A HERALD ‘lead’ story headlined ‘Heartless Chamisa beats up cows in Manicaland’ dominated social media last week.

While the story was obviously false, it somehow depicted the idiocy that has become synonymous with MDC Alliance ‘leader’ Nelson Chamisa’s dreadful politics.

This writer will refer to Chamisa’s antics as ‘jiggies’, a moniker drawn from the inept politician’s infantile politics.

A few weeks ago, this column made reference to a Zimbabwe minus jiggies.

The column gave prominence to what jiggies are and how it is not, and will never be, part of the Zimbabwe that President Emmerson Mnangagwa is trying to, and will, build going forward.

Opposition politicians should never use such disasters, as Cyclone Idai, to gain political mileage.

The Zimbabwe that President Mnangagwa is building is one where every citizen of this country will enjoy the full benefits of the abundant land and resources at our disposal.

It is as simple as that.

And this does not involve, nor include, the persistent insanity that has been exhibited time-and-again by jiggies and dunces in the MDC Alliance.

If anything, that drama has all but brought to the fore the insipid madness that they have tried, but without success, to impose on Zimbabweans.

This is a serious country that is run by serious people who have a serious agenda for the future.

The Transitional Stability Programme (TSP) that was introduced by the Minister of Finance and Economic Development Professor Mthuli Ncube in October 2018 and the Monetary Policy that was announced by Reserve Bank Governor Dr John Mangudya in February 2019 whose main feature was the now infamous two percent naturally attracted scorn and disdain from the usual critics.

Yet these were the same critics who were strangely mum when part of the revenue was used to fund the disaster that happened in Manicaland.

Not spared from the furious inane attacks was President Mnangagwa who was savaged for not stopping the massive effects of Cyclone Idai.

How the Zimbabwean leader was supposed to have stopped that natural disaster still remains a mystery to any sane mind in this world.

It is an issue that those who belong to the sane side of the faculty of the mind should never discuss.

The Government of Zimbabwe was there from the onset of that painful disaster.

It was, and still is, there even when the country is now picking the pieces from the horrors of that painful event.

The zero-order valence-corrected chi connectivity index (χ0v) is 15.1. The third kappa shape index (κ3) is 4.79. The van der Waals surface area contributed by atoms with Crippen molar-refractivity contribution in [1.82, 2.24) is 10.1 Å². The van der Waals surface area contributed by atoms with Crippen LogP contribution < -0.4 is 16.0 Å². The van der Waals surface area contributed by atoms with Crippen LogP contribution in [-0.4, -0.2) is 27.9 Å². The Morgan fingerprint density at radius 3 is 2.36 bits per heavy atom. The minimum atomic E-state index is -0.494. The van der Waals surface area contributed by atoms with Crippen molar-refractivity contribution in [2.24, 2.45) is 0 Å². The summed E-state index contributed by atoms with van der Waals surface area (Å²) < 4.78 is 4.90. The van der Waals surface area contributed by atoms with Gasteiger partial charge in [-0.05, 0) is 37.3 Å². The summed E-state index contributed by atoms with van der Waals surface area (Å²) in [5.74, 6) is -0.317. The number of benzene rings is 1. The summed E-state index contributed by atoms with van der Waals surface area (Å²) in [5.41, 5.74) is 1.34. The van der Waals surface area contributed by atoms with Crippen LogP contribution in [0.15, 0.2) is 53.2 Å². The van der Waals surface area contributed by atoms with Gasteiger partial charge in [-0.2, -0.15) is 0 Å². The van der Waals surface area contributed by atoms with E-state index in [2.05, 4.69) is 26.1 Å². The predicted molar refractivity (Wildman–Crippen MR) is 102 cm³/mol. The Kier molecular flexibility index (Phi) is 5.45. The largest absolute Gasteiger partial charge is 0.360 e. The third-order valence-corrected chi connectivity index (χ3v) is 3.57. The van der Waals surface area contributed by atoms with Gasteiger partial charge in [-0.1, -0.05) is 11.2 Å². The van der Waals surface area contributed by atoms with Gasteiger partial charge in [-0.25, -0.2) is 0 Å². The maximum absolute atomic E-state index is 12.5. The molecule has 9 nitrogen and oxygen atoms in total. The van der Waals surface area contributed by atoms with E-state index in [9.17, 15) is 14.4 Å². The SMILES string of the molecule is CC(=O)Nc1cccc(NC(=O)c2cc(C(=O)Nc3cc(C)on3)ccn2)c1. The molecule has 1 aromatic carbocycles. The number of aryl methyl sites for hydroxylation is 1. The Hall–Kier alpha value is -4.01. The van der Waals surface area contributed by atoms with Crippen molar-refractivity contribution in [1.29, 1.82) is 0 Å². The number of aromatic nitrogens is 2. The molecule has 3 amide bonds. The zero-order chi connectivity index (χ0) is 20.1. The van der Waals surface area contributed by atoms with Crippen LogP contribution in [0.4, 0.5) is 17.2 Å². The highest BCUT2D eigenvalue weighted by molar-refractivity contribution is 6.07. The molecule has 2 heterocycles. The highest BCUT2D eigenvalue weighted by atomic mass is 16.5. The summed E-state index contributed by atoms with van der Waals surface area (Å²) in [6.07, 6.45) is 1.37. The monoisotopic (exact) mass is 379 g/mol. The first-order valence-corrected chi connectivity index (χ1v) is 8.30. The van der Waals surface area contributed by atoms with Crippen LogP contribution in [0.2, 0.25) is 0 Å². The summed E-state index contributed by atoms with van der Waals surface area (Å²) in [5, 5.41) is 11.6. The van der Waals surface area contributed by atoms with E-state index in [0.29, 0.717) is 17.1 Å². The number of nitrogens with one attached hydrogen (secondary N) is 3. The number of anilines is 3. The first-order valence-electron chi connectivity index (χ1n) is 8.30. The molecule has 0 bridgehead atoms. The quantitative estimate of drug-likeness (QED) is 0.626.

So where do we go from here as a country?

Where do we start from?

Are we that united?

Can we ever be together or are there some in our midst who wish to take advantage of such emotive events to gain political mileage as we witness during this period of mourning?

What defines us as human beings and as a people?

Answers to these many questions will be found in Chamisa’s childish antics in Manicaland.

We should know who we are, where we have come from, where we are and, significantly, where we are going.

Our past should teach us many lessons.

We went through a brutal war of liberation to free ourselves from the chains of colonialism.

Our present is one where we are under severe attack from an aggrieved West which wants to reverse the gains of the liberation struggle.

They resent us.

They resent the colour of our skin.

They resent our past.

They resent our present.

They resent our future.

They resent our Land Reform and Resettlement Programme.

They are not fans of our Indigenisation and Economic Empowerment Programme.

But we are Zimbabwe.

We are the future of the world.

We are strategic for many reasons.

But those who love this country cannot, and will never, sell out their beloved motherland.

They will instead protect and defend it from adversity.

They will never use such disasters as the one that we witnessed in Manicaland and other parts of the country last week to take selfies pretending they are with the people when they are not — all this for self-serving purposes.

These are people’s lives; lives unfortunately lost due to a natural disaster that no one had the power to stop.

There has been an argument that President Mnangagwa was not supposed to go to the United Arab Emirates.

The foolish argument that he was supposed to have stayed with the people.

The mad argument that he was supposed to have been in Manicaland as and when those scions wanted him to be.

That he was supposed to have been like Mozambican President Felipe Nyusi.

That is the height of insanity that we have been accustomed to as a country.

President Nyusi was in his country when the disaster struck but did his presence in his country stop the disaster?

It did not!

It could not!

That is the tragedy that we are facing as a nation.

Sadly it is not going away anytime soon.

Yet this is not the Zimbabwe that some of us want.

The Zimbabwe that we want is one where we have respect and tolerance for each other.

A Zimbabwe where we respect each other, not ‘beating’ up cows.

A Zimbabwe where we have the future in mind, not stupid antics.

That Zimbabwe obviously does not include the likes of jiggies.

Let those with ears listen.

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